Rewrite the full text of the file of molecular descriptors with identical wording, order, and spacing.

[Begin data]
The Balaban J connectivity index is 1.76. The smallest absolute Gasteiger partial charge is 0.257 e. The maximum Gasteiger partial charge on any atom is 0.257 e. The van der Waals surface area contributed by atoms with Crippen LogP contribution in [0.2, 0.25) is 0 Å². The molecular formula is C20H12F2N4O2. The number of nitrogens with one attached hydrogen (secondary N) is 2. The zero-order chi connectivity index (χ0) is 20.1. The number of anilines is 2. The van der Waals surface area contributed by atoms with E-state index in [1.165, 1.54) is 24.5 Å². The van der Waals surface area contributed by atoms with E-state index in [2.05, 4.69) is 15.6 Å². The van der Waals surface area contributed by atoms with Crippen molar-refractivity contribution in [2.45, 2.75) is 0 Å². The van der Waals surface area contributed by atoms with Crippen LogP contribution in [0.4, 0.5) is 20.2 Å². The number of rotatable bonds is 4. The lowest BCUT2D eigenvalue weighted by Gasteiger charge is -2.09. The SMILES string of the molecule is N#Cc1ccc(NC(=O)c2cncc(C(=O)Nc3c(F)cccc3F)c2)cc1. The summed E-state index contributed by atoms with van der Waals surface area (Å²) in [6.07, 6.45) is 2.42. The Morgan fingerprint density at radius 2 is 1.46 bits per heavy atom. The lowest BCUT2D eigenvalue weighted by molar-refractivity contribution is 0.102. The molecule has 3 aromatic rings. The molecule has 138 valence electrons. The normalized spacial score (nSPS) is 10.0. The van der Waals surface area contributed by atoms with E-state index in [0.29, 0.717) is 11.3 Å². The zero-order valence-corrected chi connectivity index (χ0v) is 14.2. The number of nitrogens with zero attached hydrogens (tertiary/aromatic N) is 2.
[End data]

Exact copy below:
The Balaban J connectivity index is 1.76. The smallest absolute Gasteiger partial charge is 0.257 e. The maximum Gasteiger partial charge on any atom is 0.257 e. The van der Waals surface area contributed by atoms with Crippen LogP contribution in [0.2, 0.25) is 0 Å². The molecular formula is C20H12F2N4O2. The number of nitrogens with one attached hydrogen (secondary N) is 2. The zero-order chi connectivity index (χ0) is 20.1. The number of anilines is 2. The van der Waals surface area contributed by atoms with E-state index in [1.165, 1.54) is 24.5 Å². The van der Waals surface area contributed by atoms with E-state index in [2.05, 4.69) is 15.6 Å². The van der Waals surface area contributed by atoms with Crippen molar-refractivity contribution in [2.45, 2.75) is 0 Å². The van der Waals surface area contributed by atoms with Crippen LogP contribution in [0.4, 0.5) is 20.2 Å². The number of rotatable bonds is 4. The lowest BCUT2D eigenvalue weighted by Gasteiger charge is -2.09. The SMILES string of the molecule is N#Cc1ccc(NC(=O)c2cncc(C(=O)Nc3c(F)cccc3F)c2)cc1. The summed E-state index contributed by atoms with van der Waals surface area (Å²) in [6.07, 6.45) is 2.42. The Morgan fingerprint density at radius 2 is 1.46 bits per heavy atom. The lowest BCUT2D eigenvalue weighted by molar-refractivity contribution is 0.102. The molecule has 3 aromatic rings. The molecule has 138 valence electrons. The normalized spacial score (nSPS) is 10.0. The van der Waals surface area contributed by atoms with E-state index in [0.29, 0.717) is 11.3 Å². The zero-order valence-corrected chi connectivity index (χ0v) is 14.2. The number of nitrogens with zero attached hydrogens (tertiary/aromatic N) is 2.